Melissa de la Cruz Quotes
“Bet you can't even name one romantic movie you like," she teased.
She felt smug when a few minutes went by and Oliver was still unable to name one romantic movie he could profess to enjoy.
The Empire Strikes Back," Oliver finally declared, tapping his horn at a Prius that wandered over the line.
The Empire Strikes Back? The Star Wars movie? That's not romantic!" Schuyler huffed, fiddling with the air conditioner controls.
Au contraire, my dear, it's very romantic. The last scene, you know, when they're about to put Han in that freezing cryogenic chamber or whatever? Remember?"
And Leia leans over the ledge and says, 'I love you.'"
That's cheesy, not romatic," Schuyler argued, although she did like that part.
Let me explain. What's romantic is what Han says back. Remember what he says to her? After she says 'I love you'?"
Schuyler grinned. Maybe Oliver had a point. "Han says, 'I know.'"
Exactly," Oliver tapped the wheel. "He doesn't have to say anything so trite as 'I love you." Because that's already understood. And that's romantic.”
“Even if they end up together, which I highly doubt, given the strength of that particular bond-...-but even if Schuyler still loves him, or thinks she does, it doesn't matter.
Because Jack is going to leave her one day. i know he will. He's too much for Schuyler. They're wrong for each other. Anyone can see that.
And when he leaves her, I'll be there.
However long it takes, I'll still be there for her.
“Wait--we have one left," the runner said, bringing out what was surely the most expensive bouquet of all: a three-foot tall arrangement of two hundred white roses, in the palest ivory color. All the girls swooned. Almost no boys bought white roses ever. It was a big sign of commitment. But this one practically trumpeted a captured heart.
The runner set the bouquet in front of Schuyler.
Mimi raised an eyebrow. She had always won the roses lottery. What was this all about?
For me?" Schuyler asked, awestruck by the size of the thing.
She took the card from the tallest stem.
For Schuyler, who doesn't like love stories." It was not signed.”
“Prove it!" she hissed. "Prove you are who you are!"
"We don't have time for this! You really want me to prove who I am?" he asked.
"Yes!" she challenged.
In answer, he took her in his arms, lifting her up and against the wall. He pressed his lips against hers, and with each kiss she could see into his mind, into his soul. She saw a year of hate...saw him alone, alienated, hurt. She had lied to him and had left him. With every kiss he made her see, made her feel...every emotion, every dream he had of her...every ounce of his wanting and his need...and his love...his all-consuming, life-affirming love for her. In the darkness they found each other again...and she kissed him back, so greedily and hungrily, she never wanted to stop kissing him...to feel his heart against hers, the two of them intertwined together, his hands in her hair, then down the small of her back. She wanted to cry from the overwhelming emotion that engulfed the two of them....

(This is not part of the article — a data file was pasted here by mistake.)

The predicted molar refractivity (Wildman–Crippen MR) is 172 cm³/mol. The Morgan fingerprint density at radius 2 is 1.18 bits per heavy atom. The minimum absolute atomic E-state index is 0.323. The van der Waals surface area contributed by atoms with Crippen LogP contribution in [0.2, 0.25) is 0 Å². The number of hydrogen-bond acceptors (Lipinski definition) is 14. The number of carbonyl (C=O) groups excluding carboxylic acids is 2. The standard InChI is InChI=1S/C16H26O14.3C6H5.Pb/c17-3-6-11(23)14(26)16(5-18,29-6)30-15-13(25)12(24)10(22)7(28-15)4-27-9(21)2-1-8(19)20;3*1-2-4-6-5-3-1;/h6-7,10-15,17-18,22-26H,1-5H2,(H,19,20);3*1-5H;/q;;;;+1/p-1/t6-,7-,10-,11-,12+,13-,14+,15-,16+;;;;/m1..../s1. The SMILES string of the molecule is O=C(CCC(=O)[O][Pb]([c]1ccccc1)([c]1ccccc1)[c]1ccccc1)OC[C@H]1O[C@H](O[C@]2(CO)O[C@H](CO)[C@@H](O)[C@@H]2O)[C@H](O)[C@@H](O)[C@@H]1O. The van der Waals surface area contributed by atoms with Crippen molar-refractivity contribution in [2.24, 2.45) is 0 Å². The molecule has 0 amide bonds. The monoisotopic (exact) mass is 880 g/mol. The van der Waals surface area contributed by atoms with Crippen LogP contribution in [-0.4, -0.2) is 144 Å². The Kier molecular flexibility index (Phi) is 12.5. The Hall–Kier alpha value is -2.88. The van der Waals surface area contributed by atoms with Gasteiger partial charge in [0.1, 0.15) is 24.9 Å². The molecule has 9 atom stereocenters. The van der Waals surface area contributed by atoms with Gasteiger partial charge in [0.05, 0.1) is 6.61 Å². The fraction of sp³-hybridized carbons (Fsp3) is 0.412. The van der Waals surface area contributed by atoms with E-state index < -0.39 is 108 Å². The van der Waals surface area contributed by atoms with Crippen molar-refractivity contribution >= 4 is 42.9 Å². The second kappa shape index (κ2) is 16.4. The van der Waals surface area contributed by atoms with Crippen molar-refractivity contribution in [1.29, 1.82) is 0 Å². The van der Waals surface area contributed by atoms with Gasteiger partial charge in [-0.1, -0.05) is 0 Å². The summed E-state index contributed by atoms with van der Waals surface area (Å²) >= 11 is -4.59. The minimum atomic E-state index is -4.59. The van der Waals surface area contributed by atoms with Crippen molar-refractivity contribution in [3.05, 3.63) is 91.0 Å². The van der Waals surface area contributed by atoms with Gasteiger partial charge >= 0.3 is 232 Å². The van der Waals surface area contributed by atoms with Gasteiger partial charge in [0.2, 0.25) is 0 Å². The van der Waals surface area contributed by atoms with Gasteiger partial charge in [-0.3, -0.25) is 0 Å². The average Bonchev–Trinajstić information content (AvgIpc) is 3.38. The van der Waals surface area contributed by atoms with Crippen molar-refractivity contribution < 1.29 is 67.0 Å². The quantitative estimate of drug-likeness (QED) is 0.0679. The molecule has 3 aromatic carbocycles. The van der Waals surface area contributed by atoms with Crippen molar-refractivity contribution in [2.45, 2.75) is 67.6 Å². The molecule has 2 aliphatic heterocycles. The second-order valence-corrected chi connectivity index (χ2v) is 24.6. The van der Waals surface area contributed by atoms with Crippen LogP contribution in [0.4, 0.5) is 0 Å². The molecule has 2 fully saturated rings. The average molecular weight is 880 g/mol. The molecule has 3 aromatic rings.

"Now do you belive me?" Jack asked huskily, pulling away from a moment so they could look into each other's eyes. Schuyler nodded, breathless. Jack. Every fiber of her being tingled with love and desire and remorse and forgiveness. Oh Jack...the love of her life, her sweet, her soul...”
“Every Valentine's Day, the student council sponsered a holiday fundraiser by selling roses that would be delievered in class. The roses came in four colors:white, yellow, red, pink, and the subtleties of thier meaning were parsed and analyzed by the female population to no end. Mimi had always understood it thus:white for love, yellow for friendship, red for passion, and pink for a secret crush.”
Melissa de la Cruz
- Description: Melissa de la Cruz is the New York Times and USA Today best-selling author of many critically acclaimed and award-winning novels for teens including The Au Pairs series, the Blue Bloods series, the Ashleys series, the Angels on Sunset Boulevard series and the semi-autobiographical novel Fresh off the Boat.
Her books for adults include the novel Cat’s Meow, the anthology Girls Who Like Boys Who Like Boys and the tongue-in-chic handbooks How to Become Famous in Two Weeks or Less and The Fashionista Files: Adventures in Four-inch heels and Faux-Pas.
She has worked as a fashion and beauty editor and has written for many publications including The New York Times, Marie Claire, Harper’s Bazaar, Glamour, Cosmopolitan, Allure, The San Francisco Chronicle, McSweeney’s, Teen Vogue, CosmoGirl! and Seventeen. She has also appeared as an expert on fashion, trends and fame for CNN, E! and FoxNews.
Melissa grew up in Manila and moved to San Francisco with her family, where she graduated high school salutatorian from The Convent of the Sacred Heart. She majored in art history and English at Columbia University (and minored in nightclubs and shopping!).
She now divides her time between New York and Los Angeles, where she lives in the Hollywood Hills with her husband and daughter.